In the latest in our Why I Love series, we welcome Astrosaur to the site. Astrosaur are an instrumental power trio from Oslo, Norway. Here, Eirik Kråkenes from the band shares his love of the ever impressive Mastodon.
I really dig Mastodon! The first time I was introduced to them was in a guitar magazine around 2003 or 2004, probably right before ‘Leviathan’ came out. The article was about new rising metal bands continuing the legacy of the classic 80’s metal bands, and featured guitarists doing twin guitar harmonies similar to that of Iron Maiden.
I was the biggest Maiden fan at the time, so anything that could be slightly associated with them peaked my interest. The big part for me with Mastodon was how they managed to fuse their love for 80’s metal with sludge, stoner and all the good stuff that has come after. So, I was definitely intrigued by their sound and continued to keep a close eye on them on the following albums.
It all clicked for me with them when I first heard ‘Crack The Skye’, and it’s still my favourite album of theirs. Musically, I think all the songs are really good. The songwriting is really progressive, and there’s just so many cool riffs, parts and memorable moments. The production too is stunning, and has so many layers and details to really dig into while listening repeatedly.
Lyrically, the album as a whole tells an epic story including astral projections and tsar Russia, which fits perfectly next to any classic metal concept album. There’s also metaphors for some of the members dark, personal life experiences on there, which gives the album even more emotional weight, I think. So, everything about it – the songs, concept, artwork, production, the time it came out and it’s place in the band’s discography, too – worked together and gave it an aura of ‘classic album’ for me.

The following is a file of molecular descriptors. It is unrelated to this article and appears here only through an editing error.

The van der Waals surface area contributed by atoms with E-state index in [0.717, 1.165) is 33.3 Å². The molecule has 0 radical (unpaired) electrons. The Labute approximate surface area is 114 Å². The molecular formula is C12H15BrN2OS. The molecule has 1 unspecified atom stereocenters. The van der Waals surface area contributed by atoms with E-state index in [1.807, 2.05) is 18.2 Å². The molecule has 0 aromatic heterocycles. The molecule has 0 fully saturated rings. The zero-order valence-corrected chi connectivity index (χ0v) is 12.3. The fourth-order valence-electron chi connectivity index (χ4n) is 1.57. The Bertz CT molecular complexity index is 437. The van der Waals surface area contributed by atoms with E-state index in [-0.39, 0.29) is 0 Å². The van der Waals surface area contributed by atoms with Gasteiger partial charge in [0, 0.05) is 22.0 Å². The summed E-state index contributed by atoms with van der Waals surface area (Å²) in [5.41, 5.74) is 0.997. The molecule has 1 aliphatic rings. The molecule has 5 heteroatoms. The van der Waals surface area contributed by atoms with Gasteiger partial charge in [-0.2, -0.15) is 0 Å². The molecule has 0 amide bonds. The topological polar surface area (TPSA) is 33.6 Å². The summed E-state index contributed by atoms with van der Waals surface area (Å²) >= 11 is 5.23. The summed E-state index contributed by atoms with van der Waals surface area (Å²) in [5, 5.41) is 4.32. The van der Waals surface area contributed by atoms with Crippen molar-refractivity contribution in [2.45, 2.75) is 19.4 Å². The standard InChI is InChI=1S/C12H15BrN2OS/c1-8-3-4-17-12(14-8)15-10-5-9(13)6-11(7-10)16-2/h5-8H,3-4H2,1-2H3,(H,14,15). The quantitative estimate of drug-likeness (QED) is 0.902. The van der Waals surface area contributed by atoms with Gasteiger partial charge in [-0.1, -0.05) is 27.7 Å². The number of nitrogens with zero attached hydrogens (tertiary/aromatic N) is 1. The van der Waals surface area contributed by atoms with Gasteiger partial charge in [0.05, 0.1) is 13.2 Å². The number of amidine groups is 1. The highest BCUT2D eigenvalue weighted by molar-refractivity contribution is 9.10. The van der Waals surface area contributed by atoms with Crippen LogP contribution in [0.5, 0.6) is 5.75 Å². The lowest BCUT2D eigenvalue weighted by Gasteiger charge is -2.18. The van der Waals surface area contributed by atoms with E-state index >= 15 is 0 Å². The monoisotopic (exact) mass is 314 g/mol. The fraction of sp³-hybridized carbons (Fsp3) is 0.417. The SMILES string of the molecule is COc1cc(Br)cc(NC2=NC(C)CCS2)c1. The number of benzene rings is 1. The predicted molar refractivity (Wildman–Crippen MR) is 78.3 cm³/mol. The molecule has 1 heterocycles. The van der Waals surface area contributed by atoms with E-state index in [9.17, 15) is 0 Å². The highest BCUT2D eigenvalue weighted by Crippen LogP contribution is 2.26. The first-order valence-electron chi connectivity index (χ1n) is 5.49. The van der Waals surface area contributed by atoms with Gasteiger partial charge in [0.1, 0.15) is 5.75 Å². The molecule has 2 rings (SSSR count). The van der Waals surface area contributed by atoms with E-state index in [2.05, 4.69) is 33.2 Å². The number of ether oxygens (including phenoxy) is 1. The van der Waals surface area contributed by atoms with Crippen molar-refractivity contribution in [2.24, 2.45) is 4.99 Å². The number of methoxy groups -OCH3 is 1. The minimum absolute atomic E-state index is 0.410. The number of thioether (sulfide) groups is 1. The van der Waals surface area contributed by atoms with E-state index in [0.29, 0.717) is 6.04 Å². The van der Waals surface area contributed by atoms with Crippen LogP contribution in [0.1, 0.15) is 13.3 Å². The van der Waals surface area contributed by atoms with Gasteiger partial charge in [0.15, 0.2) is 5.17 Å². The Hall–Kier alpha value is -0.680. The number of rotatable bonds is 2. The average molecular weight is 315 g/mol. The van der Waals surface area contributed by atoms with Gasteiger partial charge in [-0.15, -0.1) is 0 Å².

I love musicians and bands that have their own distinctive voice, that have a sound you recognise and can tell who are just by listening to them without necessarily knowing the song. I think Mastodon is one of those bands. The combination of influences and the way they write riffs and melodies are obviously a big part of that, but also the sound of the individual players.
I’m especially fond of Brann’s drumming. Mastodon came out at a time when it felt like metal drummers focused more on tight, structured, almost mechanical drum parts that could have been programmed in the studio. Brann’s playing feels more organic, loose, like he’s playing to the song at that precise moment, almost improvising and playing it slightly different from time to time. In that regard, he has more in common with old school drummers than many modern metal drummers.
The same thing goes for Brent’s soloing. An absolute virtuous, but more in terms of attitude, energy and feeling than perfect technique, like some guitarists seems to focus a bit too much on. Both very characteristic, entertaining players and I’m sure every Mastodon fan would recognise them easily if you’d feature them as guests on any rock track. That uniqueness is admirable and something I think every instrumentalist wants to achieve.
I really enjoy all of their albums, from the abrasive sound of Remission, to the more accessible sound of their later records, and it’s been inspiring to follow that progression.
Many thanks to Eirik for taking the time to profess his love of Mastodon. You can see more of Astrosaur by following the links below, and you can listen to the bands latest single, Poyekhali.